“Derren Brown is in the room – shut your mind”, “Help I’m stuck down a well” and “Kanye West killed Rupert Bear yesterday” are generally not sentences which would form part of the average persons everyday vocabulary, but 31 year old Jess Thom doesn’t bat an eyelid when they come out of her mouth – because Jess has Tourettes Syndrome.
Jess is just one of an estimated 300,000 sufferers currently affected by Tourettes in the UK. The condition is characterised by involuntary tics, and for many begins in the early stages of life and gradually fades out before adulthood.
Jess however, is one of the few who has not seen her tics lessen over time, and has since decided to embrace her Tourettes Syndrome in a bid to educate others about the condition.
The severity of the tics and the types of tics vary from person to person, but in Jess’s case mostly involve her normal speech being punctuated by uncontrollable sounds or exclamations over which she has no control.
After seeing humour in many of her tics, Jess decided that the best way to approach the condition was to invite others to laugh with her, and thus her not for profit website Touretteshero was born with the help of friend and colleague Matthew Pountney.
The idea of the website – which features a daily blog written by Jess, a list of her tics and a gallery of tic inspired artwork – is to increase awareness of the condition using both humour and creativity.
In the gallery, you can see Jess’s tics visualised through creative artwork. For example a recent tic “John Humphries has a waggy tail” has been interpreted by artist Dan Farrow who has sketched the newsreaders head atop of a dog’s body with a wagging tail.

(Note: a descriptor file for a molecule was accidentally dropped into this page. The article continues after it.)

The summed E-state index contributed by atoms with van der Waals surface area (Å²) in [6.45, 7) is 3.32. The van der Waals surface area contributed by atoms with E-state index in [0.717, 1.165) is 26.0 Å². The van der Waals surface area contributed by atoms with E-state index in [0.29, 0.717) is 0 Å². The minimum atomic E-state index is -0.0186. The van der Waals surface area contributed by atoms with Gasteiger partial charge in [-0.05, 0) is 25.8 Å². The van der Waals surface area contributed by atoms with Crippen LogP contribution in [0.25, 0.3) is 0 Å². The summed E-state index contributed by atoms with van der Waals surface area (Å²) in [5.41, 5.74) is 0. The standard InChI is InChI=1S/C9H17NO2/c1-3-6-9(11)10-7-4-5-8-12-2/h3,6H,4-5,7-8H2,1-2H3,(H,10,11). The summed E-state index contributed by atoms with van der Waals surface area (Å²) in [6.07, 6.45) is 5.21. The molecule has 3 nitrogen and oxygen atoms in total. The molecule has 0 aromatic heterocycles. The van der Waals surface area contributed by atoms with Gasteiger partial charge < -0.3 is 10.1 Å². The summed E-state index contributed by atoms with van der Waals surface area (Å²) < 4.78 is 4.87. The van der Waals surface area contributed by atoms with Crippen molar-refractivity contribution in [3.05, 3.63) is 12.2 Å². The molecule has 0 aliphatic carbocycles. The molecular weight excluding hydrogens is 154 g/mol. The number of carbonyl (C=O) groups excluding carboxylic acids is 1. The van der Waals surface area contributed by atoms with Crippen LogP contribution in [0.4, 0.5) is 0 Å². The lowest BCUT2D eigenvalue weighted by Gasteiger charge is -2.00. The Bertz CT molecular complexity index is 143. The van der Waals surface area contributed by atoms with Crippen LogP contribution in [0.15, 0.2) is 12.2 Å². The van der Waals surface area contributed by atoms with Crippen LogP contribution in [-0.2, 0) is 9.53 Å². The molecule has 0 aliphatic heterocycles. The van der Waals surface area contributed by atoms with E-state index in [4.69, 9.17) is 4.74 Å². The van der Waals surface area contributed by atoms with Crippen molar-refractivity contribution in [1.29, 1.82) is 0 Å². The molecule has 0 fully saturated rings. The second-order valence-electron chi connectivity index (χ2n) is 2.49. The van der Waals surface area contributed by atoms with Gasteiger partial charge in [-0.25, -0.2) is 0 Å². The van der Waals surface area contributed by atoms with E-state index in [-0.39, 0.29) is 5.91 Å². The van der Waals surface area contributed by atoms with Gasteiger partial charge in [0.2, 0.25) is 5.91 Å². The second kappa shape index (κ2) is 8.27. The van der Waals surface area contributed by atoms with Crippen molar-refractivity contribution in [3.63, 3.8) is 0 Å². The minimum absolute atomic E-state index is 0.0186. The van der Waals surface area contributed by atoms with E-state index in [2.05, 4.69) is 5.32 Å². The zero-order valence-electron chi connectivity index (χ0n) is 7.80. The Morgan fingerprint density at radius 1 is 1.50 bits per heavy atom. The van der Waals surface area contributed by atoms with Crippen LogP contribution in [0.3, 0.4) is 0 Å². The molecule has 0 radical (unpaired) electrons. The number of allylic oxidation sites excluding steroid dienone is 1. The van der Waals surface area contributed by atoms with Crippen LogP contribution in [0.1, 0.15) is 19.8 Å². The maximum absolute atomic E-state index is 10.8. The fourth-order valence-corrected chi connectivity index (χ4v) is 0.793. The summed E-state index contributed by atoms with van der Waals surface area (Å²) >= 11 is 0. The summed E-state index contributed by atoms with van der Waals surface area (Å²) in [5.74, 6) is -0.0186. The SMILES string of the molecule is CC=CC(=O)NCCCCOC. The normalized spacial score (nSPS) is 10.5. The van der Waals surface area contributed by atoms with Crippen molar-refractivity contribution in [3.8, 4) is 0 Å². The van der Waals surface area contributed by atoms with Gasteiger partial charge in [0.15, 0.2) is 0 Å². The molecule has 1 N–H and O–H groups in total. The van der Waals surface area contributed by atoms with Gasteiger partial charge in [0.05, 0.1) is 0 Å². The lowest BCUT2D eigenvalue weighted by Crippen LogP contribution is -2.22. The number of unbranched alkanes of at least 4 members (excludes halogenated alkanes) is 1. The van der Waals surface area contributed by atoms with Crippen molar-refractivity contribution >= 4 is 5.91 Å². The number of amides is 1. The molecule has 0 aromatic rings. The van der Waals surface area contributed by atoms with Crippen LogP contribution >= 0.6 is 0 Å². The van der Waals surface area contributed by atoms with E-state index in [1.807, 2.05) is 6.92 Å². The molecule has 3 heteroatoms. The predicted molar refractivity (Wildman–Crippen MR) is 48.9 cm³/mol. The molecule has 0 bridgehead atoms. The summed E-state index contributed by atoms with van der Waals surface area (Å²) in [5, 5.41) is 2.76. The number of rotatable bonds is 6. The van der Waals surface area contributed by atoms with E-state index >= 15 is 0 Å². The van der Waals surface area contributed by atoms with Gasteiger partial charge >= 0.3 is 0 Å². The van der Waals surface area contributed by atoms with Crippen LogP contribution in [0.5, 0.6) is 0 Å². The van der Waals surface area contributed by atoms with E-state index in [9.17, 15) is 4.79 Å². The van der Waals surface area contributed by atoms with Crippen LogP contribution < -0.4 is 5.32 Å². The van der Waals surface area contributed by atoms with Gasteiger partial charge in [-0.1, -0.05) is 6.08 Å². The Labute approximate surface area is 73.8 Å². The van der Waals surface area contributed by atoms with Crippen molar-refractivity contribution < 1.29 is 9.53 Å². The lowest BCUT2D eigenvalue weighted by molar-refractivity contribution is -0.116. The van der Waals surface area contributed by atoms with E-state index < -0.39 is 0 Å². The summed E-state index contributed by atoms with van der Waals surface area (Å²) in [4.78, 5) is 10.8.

Whilst Jess attempts to use humour wherever possible to make others feel more comfortable with her tics, it is certainly not all smiles and giggles. Jess, like many other sufferers, also experiences regular physical tics that can make it very difficult for her to control her body and can result in her falling down or convulsing for minutes at a time.
In a bid to protect herself from harm if and when these physical tics do occur, Jess has now had to begin wearing protective gear such as wrist guards and a padded headpiece.
Jess is the first one to admit that she finds it difficult. On public transport, she often has fellow passengers move away from her or make nasty comments – that’s if the bus driver even allows her to board in the first place. But it’s not always that way, she explains.
“I’ve had some amazing conversations I would never have had if I didn’t have and that’s a gift. Some people surprise me that they’re so non-judgemental.”
She goes on to say: “It’s an irreverent approach to disability which I don’t think is out of step with other disabilities. It’s about changing the view of people with disabilities as victims or scroungers and seeing them as professionals, whilst having a sense of humour about it.”
Treatment for Tourettes Syndrome is a tricky area due to the symptoms fluctuating naturally. Medication is an option, but in recent years behavioural therapies such as cognitive behavioural therapy have become preferential because they do not come with unwanted side effects.
For further information about how counselling/behavioural therapy could help Tourettes, please visit our fact-sheet to find out more.
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